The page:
A further update and some background, along with problem statement/requirements.
A DIY Powerwall is the DIY construction of a pack of battery cells to create an energy store which can be used via inverters to power electrical items in the home. Generally cells are salvaged/second hand, and typically use Lithium 18650 cells.
Lithium batteries need to be kept at the same voltage level across a parallel pack. This is done by balancing each cell in the pack to raise or lower its voltage to match the others.
Existing balancing solutions are available in the market place, but at a relatively high cost compared to the cost of the battery bank, so this project is to design a low-cost, simple featured BMS/balancer.
A large number of people have utilised the commercial BATRIUM BMS system in their powerwall devices.
UK based, with existing solar panel installation and “feed in tariff” - this is a grid tied install.
I do not want to change/interfere with the existing installation as I get the maximum FIT rates for the next 20 years!
I may also install additional solar panels to a separate inverter in the future.
Therefore, I am looking at an “AC coupled” solution where excess electric generation is diverted to store in a battery rather than exported to grid. This energy is then released at night (or at peak costs) to reduce cost of importing energy.
I am NOT looking to go off-grid (or islanding) as UK power cuts are a rare event in my area.
Existing Energy Usage
Through the monitoring of my home electric usage using the emonTX and emonSD solutions I typically use around 9kW/H per day (excluding electric car charging). Apart from odd spikes, load it generally less than 500W for the majority of the day/night.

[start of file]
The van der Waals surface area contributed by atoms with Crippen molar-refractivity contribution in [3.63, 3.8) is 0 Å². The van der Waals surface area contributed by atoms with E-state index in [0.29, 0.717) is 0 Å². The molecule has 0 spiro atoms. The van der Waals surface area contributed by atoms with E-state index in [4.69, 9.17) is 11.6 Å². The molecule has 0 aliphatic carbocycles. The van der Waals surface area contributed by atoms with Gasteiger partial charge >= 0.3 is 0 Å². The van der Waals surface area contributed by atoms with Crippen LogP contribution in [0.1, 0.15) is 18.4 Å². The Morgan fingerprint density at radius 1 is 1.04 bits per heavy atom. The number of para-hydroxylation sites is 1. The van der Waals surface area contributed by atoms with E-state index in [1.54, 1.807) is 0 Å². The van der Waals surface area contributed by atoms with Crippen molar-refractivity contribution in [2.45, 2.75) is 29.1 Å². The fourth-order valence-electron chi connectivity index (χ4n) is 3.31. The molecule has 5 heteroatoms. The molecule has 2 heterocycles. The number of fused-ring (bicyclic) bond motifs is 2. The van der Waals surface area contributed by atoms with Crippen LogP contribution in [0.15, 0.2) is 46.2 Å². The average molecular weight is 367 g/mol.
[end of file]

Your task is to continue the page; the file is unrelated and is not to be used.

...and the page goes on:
Install a DIY powerwall with the ability to supply a 1000W load to cover all regular home usage (excluding spikes which the grid will handle).
A grid tied inverter would be required to convert the battery DC into mains level AC.
A controllable charger would be required to charge the battery during the day (or at cheap energy times from the grid). Ideally the charger should be able to match the generation of export from the solar array(s) to prevent import.
It may be possible to combine both charger and inverter into a single unit (so called hybrid units)
For obvious reasons, safety is critical, so care must be taken to ensure components are installed and certified as needed, along with the correct specification for cables, breakers and fuses etc.
Why am I doing this? For fun I really must get out more!
I’m working to the the following design parameters, which are taken from research into the area (what most others are doing!)
- Assumption that second hand 18650 cells are made into “packs” containing tens or hundreds of cells in parallel.
- Voltage of 18650 cell between 3.0V (empty) and 4.2V (full)
- 48V DC battery pack - running 14 packs/cells in series (aka 14S) this gives between 42V and 58.8V DC
- Battery expected to output (1000W) so produce up to 25A current (depending on battery voltage)
- Charger and inverter would be commercial products (not DIY) to comply with necessary approvals
Building upon my existing skill set and knowledge, and also building something that others can contribute to using regular standard libraries and off the shelf components.
- Design a hub and spoke arrangement, for a central controller and individual cell monitoring nodes on each pack (so 14 in my case)
- Use Arduino based libraries and tools (possible move to platform.io) **
- Use esp8266-12e as the controller - to take advantage of built in WIFI for monitoring/alerting and CPU/RAM performance
- Use AVR ATTINY85 for each node
- Ensure each cell voltage is isolated from other cells and that ground voltage is isolated
- Isolated communications between controller and node is needed
- Put everything on GITHUB
- Document it!
** There are better more capable CPUs than the 8-bit Arduino however they lack user friendliness and the community to support and nuture the development of code